The FCC has learned that Sprint claimed monthly subsidies for serving about 885,000 Lifeline subscribers even though those subscribers were not using the service. In response, Commissioner Geoffrey Starks said this directly impacts the FCC’s review of the proposed merger between Sprint and T-Mobile, and called for a pause in the review.
The FCC has launched an investigation and said Sprint’s actions would be a violation of a key rule – the “non-usage” rule – designed to prevent waste, fraud and abuse in the Lifeline program. The 885,000 subscribers represent nearly 30% of Sprint’s Lifeline subscriber base and nearly 10% of the entire Lifeline program’s subscriber base.
“Lifeline is an important component of our efforts to bring digital opportunity to low-income Americans, and stopping waste, fraud and abuse in the program has been a top priority of mine since I’ve been at the commission,” said FCC chairman Ajit Pai. “It’s outrageous that a company would claim millions of taxpayer dollars for doing nothing. This shows a careless disregard for program rules and American taxpayers. I have asked our enforcement bureau to investigate this matter to determine the full extent of the problem and to propose an appropriate remedy.”
Providers participating in the Lifeline program receive a $9.25 monthly subsidy for most subscribers, which the company must pass along to the consumers as a discount. For most consumers served by the mobile Lifeline product marketed by Sprint and many other providers, the subsidy makes the service free to the consumer.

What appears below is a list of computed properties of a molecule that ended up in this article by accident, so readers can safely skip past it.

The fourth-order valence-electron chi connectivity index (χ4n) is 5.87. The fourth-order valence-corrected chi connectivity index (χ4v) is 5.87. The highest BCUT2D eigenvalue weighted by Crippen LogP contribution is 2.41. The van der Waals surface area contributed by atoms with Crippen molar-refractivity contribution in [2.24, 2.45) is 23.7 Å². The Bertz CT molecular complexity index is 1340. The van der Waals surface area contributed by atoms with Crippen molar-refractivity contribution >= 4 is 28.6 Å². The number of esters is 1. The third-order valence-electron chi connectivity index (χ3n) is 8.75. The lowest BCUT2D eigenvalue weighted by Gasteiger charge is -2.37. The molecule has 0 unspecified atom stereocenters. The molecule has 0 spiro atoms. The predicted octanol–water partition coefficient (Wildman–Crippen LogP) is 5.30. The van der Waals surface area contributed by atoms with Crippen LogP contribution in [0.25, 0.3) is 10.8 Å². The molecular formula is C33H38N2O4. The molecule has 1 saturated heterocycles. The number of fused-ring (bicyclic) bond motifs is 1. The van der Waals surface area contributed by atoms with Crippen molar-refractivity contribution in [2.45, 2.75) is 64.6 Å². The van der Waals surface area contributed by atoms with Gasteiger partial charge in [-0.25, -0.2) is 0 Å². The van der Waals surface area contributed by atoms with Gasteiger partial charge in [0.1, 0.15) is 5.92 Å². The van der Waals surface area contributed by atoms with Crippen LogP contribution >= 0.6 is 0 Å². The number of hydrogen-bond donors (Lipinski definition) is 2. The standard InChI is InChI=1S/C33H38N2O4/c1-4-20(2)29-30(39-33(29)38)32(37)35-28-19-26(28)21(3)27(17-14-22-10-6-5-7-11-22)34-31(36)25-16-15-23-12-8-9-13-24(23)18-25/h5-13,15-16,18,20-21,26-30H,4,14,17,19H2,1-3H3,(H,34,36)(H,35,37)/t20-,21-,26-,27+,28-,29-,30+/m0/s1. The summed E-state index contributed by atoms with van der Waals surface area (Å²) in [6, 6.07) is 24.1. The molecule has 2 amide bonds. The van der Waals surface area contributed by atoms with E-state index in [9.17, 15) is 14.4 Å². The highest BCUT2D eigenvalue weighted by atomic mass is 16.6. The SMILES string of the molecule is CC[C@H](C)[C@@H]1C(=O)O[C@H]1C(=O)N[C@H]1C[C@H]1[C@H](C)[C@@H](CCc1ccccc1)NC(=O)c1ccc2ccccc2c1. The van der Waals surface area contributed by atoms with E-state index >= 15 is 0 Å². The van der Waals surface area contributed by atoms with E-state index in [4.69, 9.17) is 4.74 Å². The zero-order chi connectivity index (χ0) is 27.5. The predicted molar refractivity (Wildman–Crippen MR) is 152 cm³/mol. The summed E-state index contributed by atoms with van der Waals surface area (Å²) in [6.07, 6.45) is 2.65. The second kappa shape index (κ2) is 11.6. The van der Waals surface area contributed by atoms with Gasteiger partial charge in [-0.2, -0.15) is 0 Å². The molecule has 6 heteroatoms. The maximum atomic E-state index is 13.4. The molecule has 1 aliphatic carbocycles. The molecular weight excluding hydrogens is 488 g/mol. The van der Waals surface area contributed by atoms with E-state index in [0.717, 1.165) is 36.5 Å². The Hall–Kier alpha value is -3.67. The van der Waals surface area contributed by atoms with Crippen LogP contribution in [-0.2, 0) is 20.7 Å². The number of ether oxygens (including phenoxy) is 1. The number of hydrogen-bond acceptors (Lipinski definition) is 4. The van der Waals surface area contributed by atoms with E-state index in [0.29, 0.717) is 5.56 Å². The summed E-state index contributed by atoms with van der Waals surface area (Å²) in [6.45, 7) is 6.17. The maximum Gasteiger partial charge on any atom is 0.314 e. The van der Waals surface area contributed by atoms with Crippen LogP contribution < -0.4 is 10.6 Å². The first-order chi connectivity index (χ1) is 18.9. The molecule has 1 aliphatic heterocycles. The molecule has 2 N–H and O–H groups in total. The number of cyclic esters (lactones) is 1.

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The non-usage rule requires Lifeline providers of “free” service to de-enroll subscribers who don’t use their phones — a rule meant to protect Lifeline from wasting payments on service not provided, according to the FCC.
Under the non-usage rule, providers of free service may only be reimbursed for a Lifeline subscriber if that subscriber has used the service at least once in the past 30 days. Providers must de-enroll inactive subscribers after giving them 15 days’ notice. Program-wide, the rule resulted in about 3.1 million de-enrollments in 2018.
Sprint’s “apparent disregard” of the non-usage rule initially came to light as a result of an investigation by the Oregon Public Utility Commission, Pai said.
Starks said how Sprint and T-Mobile were going to handle Lifeline was a prominent part of their merger pitch, “so I am alarmed and concerned about such a massive inaccuracy in a core part of the transaction.”
“There is no credible way that the merger before us can proceed until this Lifeline investigation is resolved and responsible parties are held accountable,” he said. “Without the benefit of the findings of this investigation into what appears to be the worst case of Lifeline violations in FCC history, it is impossible for us to trust in the integrity and completeness of the record, evaluate the character and fitness of the applicants, and exercise our statutorily defined obligation to grant only license transfers that serve the public interest. I call for our staff to conduct a thorough review during this pause — the integrity of our merger review process is at stake.”
The Commission now has multiple high-profile investigations implicating Sprint and/or T-Mobile that, to this date, remain unresolved, Starks said.